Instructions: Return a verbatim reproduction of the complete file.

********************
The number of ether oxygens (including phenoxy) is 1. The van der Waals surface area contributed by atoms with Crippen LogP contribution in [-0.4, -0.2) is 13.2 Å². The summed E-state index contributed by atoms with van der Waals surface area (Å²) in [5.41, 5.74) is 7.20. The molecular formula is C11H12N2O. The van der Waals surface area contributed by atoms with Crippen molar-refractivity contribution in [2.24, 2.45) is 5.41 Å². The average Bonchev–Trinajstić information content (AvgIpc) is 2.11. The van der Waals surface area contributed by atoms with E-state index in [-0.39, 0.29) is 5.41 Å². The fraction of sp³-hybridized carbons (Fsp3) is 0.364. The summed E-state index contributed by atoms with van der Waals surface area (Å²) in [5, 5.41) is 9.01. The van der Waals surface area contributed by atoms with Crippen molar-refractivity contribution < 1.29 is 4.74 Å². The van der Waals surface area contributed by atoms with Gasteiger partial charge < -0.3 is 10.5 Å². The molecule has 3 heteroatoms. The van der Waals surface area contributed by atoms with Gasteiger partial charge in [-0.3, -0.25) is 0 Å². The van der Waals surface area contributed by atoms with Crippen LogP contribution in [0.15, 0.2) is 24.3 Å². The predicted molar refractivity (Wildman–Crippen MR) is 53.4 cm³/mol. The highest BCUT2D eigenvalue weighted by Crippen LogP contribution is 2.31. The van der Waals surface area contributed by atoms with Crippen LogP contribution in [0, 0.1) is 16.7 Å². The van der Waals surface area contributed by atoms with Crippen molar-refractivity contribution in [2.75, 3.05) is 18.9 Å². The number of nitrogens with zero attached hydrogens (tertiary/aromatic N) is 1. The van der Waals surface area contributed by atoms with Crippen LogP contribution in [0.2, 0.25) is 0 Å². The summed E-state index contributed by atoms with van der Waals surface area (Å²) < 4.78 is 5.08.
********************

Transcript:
The number of ether oxygens (including phenoxy) is 1. The van der Waals surface area contributed by atoms with Crippen LogP contribution in [-0.4, -0.2) is 13.2 Å². The summed E-state index contributed by atoms with van der Waals surface area (Å²) in [5.41, 5.74) is 7.20. The molecular formula is C11H12N2O. The van der Waals surface area contributed by atoms with Crippen molar-refractivity contribution in [2.24, 2.45) is 5.41 Å². The average Bonchev–Trinajstić information content (AvgIpc) is 2.11. The van der Waals surface area contributed by atoms with E-state index in [-0.39, 0.29) is 5.41 Å². The fraction of sp³-hybridized carbons (Fsp3) is 0.364. The summed E-state index contributed by atoms with van der Waals surface area (Å²) in [5, 5.41) is 9.01. The van der Waals surface area contributed by atoms with Crippen molar-refractivity contribution < 1.29 is 4.74 Å². The van der Waals surface area contributed by atoms with Gasteiger partial charge < -0.3 is 10.5 Å². The molecule has 3 heteroatoms. The van der Waals surface area contributed by atoms with Gasteiger partial charge in [-0.3, -0.25) is 0 Å². The van der Waals surface area contributed by atoms with Crippen LogP contribution in [0.15, 0.2) is 24.3 Å². The predicted molar refractivity (Wildman–Crippen MR) is 53.4 cm³/mol. The highest BCUT2D eigenvalue weighted by Crippen LogP contribution is 2.31. The van der Waals surface area contributed by atoms with Crippen LogP contribution in [0, 0.1) is 16.7 Å². The van der Waals surface area contributed by atoms with Crippen molar-refractivity contribution in [2.75, 3.05) is 18.9 Å². The number of nitrogens with zero attached hydrogens (tertiary/aromatic N) is 1. The van der Waals surface area contributed by atoms with Crippen LogP contribution in [0.2, 0.25) is 0 Å². The summed E-state index contributed by atoms with van der Waals surface area (Å²) < 4.78 is 5.08.